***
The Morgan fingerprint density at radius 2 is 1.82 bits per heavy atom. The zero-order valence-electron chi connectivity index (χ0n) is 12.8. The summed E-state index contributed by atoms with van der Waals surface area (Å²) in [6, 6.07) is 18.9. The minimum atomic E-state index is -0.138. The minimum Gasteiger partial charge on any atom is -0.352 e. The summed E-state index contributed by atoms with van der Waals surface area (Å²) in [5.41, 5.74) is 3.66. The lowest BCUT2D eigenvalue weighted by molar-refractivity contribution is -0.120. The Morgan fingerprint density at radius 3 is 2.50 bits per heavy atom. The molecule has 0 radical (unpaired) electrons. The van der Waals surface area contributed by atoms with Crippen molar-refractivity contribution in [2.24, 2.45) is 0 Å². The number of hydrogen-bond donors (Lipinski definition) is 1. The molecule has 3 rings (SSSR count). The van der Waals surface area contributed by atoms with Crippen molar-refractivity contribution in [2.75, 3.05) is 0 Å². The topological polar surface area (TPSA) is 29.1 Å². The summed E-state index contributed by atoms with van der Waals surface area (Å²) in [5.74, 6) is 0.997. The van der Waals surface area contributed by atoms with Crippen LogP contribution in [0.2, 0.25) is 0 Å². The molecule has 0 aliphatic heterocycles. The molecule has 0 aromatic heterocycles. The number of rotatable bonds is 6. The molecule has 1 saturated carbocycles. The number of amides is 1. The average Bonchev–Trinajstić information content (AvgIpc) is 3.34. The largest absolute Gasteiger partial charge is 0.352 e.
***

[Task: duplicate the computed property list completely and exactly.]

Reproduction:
The Morgan fingerprint density at radius 2 is 1.82 bits per heavy atom. The zero-order valence-electron chi connectivity index (χ0n) is 12.8. The summed E-state index contributed by atoms with van der Waals surface area (Å²) in [6, 6.07) is 18.9. The minimum atomic E-state index is -0.138. The minimum Gasteiger partial charge on any atom is -0.352 e. The summed E-state index contributed by atoms with van der Waals surface area (Å²) in [5.41, 5.74) is 3.66. The lowest BCUT2D eigenvalue weighted by molar-refractivity contribution is -0.120. The Morgan fingerprint density at radius 3 is 2.50 bits per heavy atom. The molecule has 0 radical (unpaired) electrons. The van der Waals surface area contributed by atoms with Crippen molar-refractivity contribution in [2.24, 2.45) is 0 Å². The number of hydrogen-bond donors (Lipinski definition) is 1. The molecule has 3 rings (SSSR count). The van der Waals surface area contributed by atoms with Crippen molar-refractivity contribution in [2.75, 3.05) is 0 Å². The topological polar surface area (TPSA) is 29.1 Å². The summed E-state index contributed by atoms with van der Waals surface area (Å²) in [5.74, 6) is 0.997. The van der Waals surface area contributed by atoms with Crippen LogP contribution in [0.2, 0.25) is 0 Å². The molecule has 0 aliphatic heterocycles. The molecule has 0 aromatic heterocycles. The number of rotatable bonds is 6. The molecule has 1 saturated carbocycles. The number of amides is 1. The average Bonchev–Trinajstić information content (AvgIpc) is 3.34. The largest absolute Gasteiger partial charge is 0.352 e.